Of all the comfort issues facing a passagemaking vessel – power or sail – how it deals with headseas has the biggest impact on crew comfort.
This also is a major influence on cruising plans. We know from experience having spent 75% of the distance between Fiji, California, and Alaska on the wind.
If you cruise on the West Coast of the US, between Panama and Alaska, you are guaranteed to have half – and sometimes more – of all your passages dead upwind. A lot of the time the breeze will be above 20 knots and sea-state in the eight to 12-foot (2.4 to 3.6m) range. This is also true of heading from Panama to the West Indies, a good chunk of the passages between the East Coast and the Caribbean, and going or coming to or from Bermuda. You will even find headwinds on your passages between New Zealand and the tropics – in both directions.
Our objective in this design is to have maximum flexibility in picking destinations. We’re spoiled in terms of comfort, and we want to stay that way. This necessitates a hull shape which above all is comfortable at speed when heading uphill. Before we get into the details of how we achieve this a few sets of photos will show you our objective. The following series were shot between Fanning Island and Hawaii. These were taken in in eight to 12 foot (2.4 to 3.6m) waves, almost directly on the bow. Boat speed through the water is 11 knots (speed over ground is 10.5 knots with losses to current).
In the first photo we are just starting to enter a wave with the bow.
The bow is now about half way into the wave itself. The spray you see is from the anchor hitting the wave. The bow is sharp enough that it makes very little spray. Keep an eye on how much the bow has pitched up.
One second later and there is a little more fuss. The bow has pitched up perhaps one degree – almost nothing.
Another second and we’re through the wave. The bow is back to normal trim, and there is a bit of sea water left on deck. If the waves are regular, we can almost always find a speed which reduces impact loads to a minimum. What ends up happening is the hull slices through a majority of the waves and in the saloon, standing watch, or sleeping aft, you barely notice you are at sea.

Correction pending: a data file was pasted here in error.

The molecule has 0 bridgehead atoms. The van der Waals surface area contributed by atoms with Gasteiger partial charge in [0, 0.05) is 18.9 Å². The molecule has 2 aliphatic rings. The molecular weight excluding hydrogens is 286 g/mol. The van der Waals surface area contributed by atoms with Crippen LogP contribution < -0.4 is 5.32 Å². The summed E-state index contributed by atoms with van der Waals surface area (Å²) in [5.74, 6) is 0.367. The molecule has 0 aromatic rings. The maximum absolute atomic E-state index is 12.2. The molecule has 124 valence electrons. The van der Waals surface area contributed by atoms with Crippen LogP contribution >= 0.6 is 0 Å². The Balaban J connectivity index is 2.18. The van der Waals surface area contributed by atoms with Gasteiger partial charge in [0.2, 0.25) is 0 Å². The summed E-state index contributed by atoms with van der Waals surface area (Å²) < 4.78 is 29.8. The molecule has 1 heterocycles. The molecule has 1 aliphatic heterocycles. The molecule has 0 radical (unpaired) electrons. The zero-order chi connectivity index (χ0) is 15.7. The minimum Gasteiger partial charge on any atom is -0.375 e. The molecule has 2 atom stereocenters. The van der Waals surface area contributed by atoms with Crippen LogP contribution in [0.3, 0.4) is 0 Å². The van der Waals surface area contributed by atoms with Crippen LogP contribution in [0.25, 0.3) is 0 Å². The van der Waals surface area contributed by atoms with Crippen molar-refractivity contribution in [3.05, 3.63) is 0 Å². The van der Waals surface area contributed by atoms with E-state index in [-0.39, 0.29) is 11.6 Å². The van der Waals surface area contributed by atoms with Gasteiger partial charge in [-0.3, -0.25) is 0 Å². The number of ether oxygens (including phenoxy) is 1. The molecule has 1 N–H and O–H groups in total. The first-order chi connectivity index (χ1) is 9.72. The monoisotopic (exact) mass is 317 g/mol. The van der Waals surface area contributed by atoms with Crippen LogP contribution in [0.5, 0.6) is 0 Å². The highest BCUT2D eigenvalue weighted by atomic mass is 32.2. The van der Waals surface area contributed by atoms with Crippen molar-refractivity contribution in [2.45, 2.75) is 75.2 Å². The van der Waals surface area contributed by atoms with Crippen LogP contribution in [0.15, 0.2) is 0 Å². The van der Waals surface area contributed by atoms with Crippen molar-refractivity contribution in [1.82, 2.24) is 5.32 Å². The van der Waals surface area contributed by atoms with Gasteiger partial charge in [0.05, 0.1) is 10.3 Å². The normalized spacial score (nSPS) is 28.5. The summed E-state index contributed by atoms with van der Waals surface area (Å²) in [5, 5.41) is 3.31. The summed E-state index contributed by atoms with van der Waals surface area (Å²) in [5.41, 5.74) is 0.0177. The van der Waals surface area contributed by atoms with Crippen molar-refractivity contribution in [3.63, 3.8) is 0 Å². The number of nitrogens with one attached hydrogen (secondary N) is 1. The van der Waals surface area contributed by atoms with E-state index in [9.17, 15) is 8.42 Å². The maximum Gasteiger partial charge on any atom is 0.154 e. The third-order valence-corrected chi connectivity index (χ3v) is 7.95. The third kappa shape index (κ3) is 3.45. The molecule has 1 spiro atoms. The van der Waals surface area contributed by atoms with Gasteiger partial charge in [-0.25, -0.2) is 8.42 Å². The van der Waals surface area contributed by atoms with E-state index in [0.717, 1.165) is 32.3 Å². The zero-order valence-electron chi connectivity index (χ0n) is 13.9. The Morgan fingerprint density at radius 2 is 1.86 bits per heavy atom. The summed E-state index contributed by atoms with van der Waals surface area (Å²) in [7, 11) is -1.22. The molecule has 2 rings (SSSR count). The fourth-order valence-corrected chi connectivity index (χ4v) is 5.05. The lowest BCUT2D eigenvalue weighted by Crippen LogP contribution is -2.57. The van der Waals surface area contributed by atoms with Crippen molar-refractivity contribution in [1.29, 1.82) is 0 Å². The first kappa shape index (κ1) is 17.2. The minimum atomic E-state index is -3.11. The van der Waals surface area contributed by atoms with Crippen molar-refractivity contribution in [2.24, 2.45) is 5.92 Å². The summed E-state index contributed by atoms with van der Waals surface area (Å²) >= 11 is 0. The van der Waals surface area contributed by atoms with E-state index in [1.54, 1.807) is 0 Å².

But every few minutes an irregular wave, perhaps a crossing set from a different direction, will upset the rhythm. When this occurs we feel a modest jolt. The boat doesn’t mind at all, and rarely does speed drop more than half a knot (if that).
This next set of photos were taken leaving Hawaii for California. Winds were in the 25 knot range, on the nose. Boat speed is ten knots during this series (9.3 knots over the bottom with current taken into account).
The wind chop here is small, not more than eight feet (2.4m). But check out the crest on the left side of the photo.
A second later and we’re closer to impacting a wind wave with the background crest appearing to ease off.
The wind wave is now under the bow, and there is a wave spike just to port of the bow, about 150 feet (40m) ahead of us. No spray, no vertical motion, and no discomfort.
But occasionally one of those irregular crests which we saw in the background rears up under the bow. When this happens there is a lot of spray, and a bit of a jolt, but the boat keeps moving at speed.
This photo was shot with a telephoto lens, so we could get right into the action. Most of the fuss you see is again from the anchor. But as the wave crest is very steep, and at about 14 feet (4.3m), we’re bound to get a little wet.
The next photo in this series has the bow driven well into the crest. What is so interesting about this is that even in this type of wave encounter, there is little change in speed or trim. However, you definitely feel an impact like this.
Had we been in these conditions on any of our other designs, we would have just hove to to await a change in the weather. However, in this case, the occasional big impact just tended to keep us alert. We still were able to go about our normal routine, eating, sleeping, reading, and standing watch.
In a sailboat you have to consider heel angle, leeway, draft, and stability – not of all of which are favorable towards the desired outcome in terms of pure comfort. But when we remove the necessity for sailing to windward, and for creating stability with the hull as it heels, a whole new range of design options is opened to us. We’ve now got the ability to design a hull shape which will penetrate waves, allowing itself to drive through small to medium size seas, with a smooth motion that reduces drag and pitching while keeping us comfortable.
As you read through this section keep in mind that we averaged 10.5 knots with the FPB 83 over the bottom between Fiji and California, against 10 to 25 knots of headwinds, with seas in the four to eight foot (1.2 to 2.4m) size, occasional running 13 feet (4m), often with a crossing swell. This was done, for the most part, in a great deal of comfort.
Now, onto the design details which make this possible.
When you look at how a hull rides through or over headseas, you have to think in terms of the entire hull – bow, center, and stern. Each part of the hull feels the lift of the wave as it passes and impacts the attitude of the rest of the boat.